Robert Askins’ Hand to God ran for nearly a year on Broadway, and it’s easy to see why. Funny, irreverent, and downright raunchy, it delivers a riotous (and smugly satisfying) send up of flyover country and its pious hypocrisies.

The setting is a basement classroom in a church “somewhere in Texas where the country meets the city”; recently widowed Margery (Lisa Velten Smith) is running a puppetry workshop for a group of the congregation’s teens, which includes her son Jason (Nick LaMedica), his secret crush Jessica (Maggie Carr), and local troublemaker Timothy (Michael Greer). The puppets are intended to be used to create a show promoting Christian values, but Jason’s puppet, Tyrone, has taken on a life of its own, and starts diabolically expressing Jason’s deepest and darkest “id”-sprung thoughts and desires, wreaking havoc on Jason’s relationship to his mother and his community. Meanwhile, Margery is battling demons of her own: psychologically unmoored by the loss of her husband, she, too, gives in to the urgings of her id and violates social taboos, in ways that are both shocking and outrageously funny.


L to R: Tim McGeever, Lisa Velten Smith, and Nick LaMedica. Photo by Justin Merriman.

Askins’ dialogue is sharp and cutting, and the interplay between Jason and his possessed hand is irresistibly funny. Nick LaMedica is a magician with the hand puppet, and the rapid-fire comedic interplay between Jason and Tyrone is sheer genius, not only on the level of dialogue, but also as physical comedy (Tyrone’s physicality – which relies on the manipulation of his arms by way of a couple of small sticks – gives a whole new meaning to the word “slapstick”). Carr is equally deft with a puppet, and the second act puppet coitus scene may well be the funniest bit of physical comedy I’ve seen all year (yes: puppet sex. Do you need another reason to see this show?).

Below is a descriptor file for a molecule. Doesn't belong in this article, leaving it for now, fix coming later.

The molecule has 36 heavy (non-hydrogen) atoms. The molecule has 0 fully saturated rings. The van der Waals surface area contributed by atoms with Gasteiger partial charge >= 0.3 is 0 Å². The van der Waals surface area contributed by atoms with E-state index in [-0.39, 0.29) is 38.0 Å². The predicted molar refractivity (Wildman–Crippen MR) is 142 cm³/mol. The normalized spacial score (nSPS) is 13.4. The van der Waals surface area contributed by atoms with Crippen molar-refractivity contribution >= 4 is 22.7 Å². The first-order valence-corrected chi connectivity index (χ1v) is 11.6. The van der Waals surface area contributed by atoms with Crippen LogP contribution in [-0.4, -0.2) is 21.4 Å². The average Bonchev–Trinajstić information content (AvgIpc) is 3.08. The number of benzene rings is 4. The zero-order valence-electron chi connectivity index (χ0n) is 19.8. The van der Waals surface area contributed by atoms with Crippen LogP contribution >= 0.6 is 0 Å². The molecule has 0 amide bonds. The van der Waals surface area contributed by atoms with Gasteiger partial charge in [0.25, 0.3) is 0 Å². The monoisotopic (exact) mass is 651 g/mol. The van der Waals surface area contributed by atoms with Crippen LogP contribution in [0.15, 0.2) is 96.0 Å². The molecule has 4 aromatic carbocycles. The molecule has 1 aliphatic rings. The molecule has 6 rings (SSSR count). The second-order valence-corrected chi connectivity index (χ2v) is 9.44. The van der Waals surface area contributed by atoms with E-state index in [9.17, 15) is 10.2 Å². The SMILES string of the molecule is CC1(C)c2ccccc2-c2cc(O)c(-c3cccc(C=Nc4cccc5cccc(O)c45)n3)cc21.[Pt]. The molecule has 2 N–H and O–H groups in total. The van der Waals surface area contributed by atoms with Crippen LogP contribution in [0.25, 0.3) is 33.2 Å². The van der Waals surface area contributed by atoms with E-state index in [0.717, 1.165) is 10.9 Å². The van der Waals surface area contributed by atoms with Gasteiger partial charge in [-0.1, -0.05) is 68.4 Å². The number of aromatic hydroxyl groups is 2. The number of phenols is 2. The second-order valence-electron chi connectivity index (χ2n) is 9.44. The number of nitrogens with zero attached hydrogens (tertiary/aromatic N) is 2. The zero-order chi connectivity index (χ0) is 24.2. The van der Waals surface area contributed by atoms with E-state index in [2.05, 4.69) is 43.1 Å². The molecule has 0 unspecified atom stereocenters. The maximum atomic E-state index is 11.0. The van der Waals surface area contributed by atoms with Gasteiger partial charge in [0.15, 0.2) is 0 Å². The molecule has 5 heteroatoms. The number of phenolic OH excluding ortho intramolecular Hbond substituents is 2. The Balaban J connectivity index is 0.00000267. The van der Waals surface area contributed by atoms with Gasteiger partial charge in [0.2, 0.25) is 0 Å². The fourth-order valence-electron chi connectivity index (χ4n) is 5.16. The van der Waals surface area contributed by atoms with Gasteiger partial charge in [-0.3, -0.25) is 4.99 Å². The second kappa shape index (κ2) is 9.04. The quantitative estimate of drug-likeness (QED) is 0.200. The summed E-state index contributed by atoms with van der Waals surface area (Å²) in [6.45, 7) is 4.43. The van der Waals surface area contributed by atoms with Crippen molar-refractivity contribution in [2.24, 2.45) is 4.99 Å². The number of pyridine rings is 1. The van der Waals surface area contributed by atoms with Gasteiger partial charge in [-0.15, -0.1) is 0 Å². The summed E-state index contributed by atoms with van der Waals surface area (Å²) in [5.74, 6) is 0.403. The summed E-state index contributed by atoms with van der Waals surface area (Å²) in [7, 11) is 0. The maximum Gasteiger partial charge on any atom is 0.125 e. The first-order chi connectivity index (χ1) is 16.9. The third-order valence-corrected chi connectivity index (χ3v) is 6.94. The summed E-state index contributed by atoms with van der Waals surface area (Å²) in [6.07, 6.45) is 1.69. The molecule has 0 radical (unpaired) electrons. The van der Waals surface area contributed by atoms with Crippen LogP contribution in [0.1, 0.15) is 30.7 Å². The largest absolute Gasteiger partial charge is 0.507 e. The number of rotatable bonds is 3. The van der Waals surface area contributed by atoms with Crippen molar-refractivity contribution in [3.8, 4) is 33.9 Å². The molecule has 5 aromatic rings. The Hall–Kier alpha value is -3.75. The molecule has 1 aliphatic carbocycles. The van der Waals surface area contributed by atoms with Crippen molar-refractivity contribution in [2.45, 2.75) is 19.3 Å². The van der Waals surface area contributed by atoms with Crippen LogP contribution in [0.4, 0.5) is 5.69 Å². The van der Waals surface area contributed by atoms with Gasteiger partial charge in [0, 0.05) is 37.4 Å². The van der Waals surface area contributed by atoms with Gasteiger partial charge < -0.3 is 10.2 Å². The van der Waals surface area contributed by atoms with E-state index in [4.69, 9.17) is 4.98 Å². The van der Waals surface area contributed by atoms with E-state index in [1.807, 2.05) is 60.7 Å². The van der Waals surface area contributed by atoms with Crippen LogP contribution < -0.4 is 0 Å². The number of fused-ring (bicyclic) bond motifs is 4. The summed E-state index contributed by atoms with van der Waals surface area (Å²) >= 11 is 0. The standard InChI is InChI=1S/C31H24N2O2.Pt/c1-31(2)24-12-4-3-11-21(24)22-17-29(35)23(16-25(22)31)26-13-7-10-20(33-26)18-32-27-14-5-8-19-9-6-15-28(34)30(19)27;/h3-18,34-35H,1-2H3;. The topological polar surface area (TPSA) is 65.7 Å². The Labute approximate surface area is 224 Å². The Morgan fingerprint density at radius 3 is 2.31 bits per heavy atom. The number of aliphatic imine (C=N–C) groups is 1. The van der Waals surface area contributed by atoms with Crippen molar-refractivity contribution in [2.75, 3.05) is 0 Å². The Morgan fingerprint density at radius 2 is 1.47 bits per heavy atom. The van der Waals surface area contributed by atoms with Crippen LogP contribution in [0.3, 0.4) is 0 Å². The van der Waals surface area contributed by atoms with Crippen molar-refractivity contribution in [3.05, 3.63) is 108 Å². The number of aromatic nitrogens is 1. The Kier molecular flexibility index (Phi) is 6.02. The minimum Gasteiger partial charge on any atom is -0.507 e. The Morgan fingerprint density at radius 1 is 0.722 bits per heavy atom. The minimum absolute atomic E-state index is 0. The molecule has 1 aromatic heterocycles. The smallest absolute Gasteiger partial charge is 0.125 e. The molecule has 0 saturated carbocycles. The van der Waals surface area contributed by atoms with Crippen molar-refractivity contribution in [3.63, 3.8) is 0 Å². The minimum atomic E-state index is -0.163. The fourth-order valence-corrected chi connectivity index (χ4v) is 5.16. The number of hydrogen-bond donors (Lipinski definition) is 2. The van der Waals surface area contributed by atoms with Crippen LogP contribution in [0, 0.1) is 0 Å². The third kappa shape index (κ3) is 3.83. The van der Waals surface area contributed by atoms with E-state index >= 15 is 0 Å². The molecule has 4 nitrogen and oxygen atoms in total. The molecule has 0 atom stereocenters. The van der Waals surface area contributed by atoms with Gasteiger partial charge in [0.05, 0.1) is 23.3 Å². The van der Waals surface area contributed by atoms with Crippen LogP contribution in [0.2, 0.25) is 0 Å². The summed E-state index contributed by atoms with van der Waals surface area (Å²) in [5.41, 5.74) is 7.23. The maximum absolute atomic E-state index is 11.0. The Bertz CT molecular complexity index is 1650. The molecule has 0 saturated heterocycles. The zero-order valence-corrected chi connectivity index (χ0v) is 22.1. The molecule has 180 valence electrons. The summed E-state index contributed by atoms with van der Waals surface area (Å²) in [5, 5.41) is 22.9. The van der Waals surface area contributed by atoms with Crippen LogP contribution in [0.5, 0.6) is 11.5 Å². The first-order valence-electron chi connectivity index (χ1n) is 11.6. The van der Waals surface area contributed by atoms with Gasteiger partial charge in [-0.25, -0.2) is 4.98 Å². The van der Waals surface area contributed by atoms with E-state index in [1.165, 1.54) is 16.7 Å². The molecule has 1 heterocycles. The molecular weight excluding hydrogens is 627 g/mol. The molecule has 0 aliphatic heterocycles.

Lisa Velten Smith pulls out the stops in her embodiment of Margery, a housewife with decades of bottled-up rage, frustration, and desire. A bit like Jason/Tyrone, she too finds herself possessed by demons in the course of the play, and at times her body takes over her mind to delicious comic effect – as, for example, in an unforgettable silent tantrum that sends her long limbs flying in all directions. Both mother and son reveal the psychological toll levied by social repression, especially repression of the religious variety.

Amusing as all these characters are, Askins doesn’t give us a lot of room to empathize with them; they seem more to be objects of our mockery than subjects we are invited to care about. The exception is Pastor Greg, who, as embodied by Tim McGeever, comes across as genuinely kind, honest, and moral; he’s a man who has flaws, for sure, but hypocrisy is not chief among them. Of the surprises this play offers, then, the most welcome may be that in Pastor Greg it generally eschews the stereotype of the janus-faced clergyman.

The play is extremely enjoyable, but overall the story feels unfocused and unresolved: what starts out as a gratifying condemnation of religious hypocrisy fizzles into an Oedipal drama in the end. As such, Hand to God is a little bit like having chocolate chip cookies for dinner – pleasurable, transgressive, and wickedly fun, but not a really fully satisfying meal.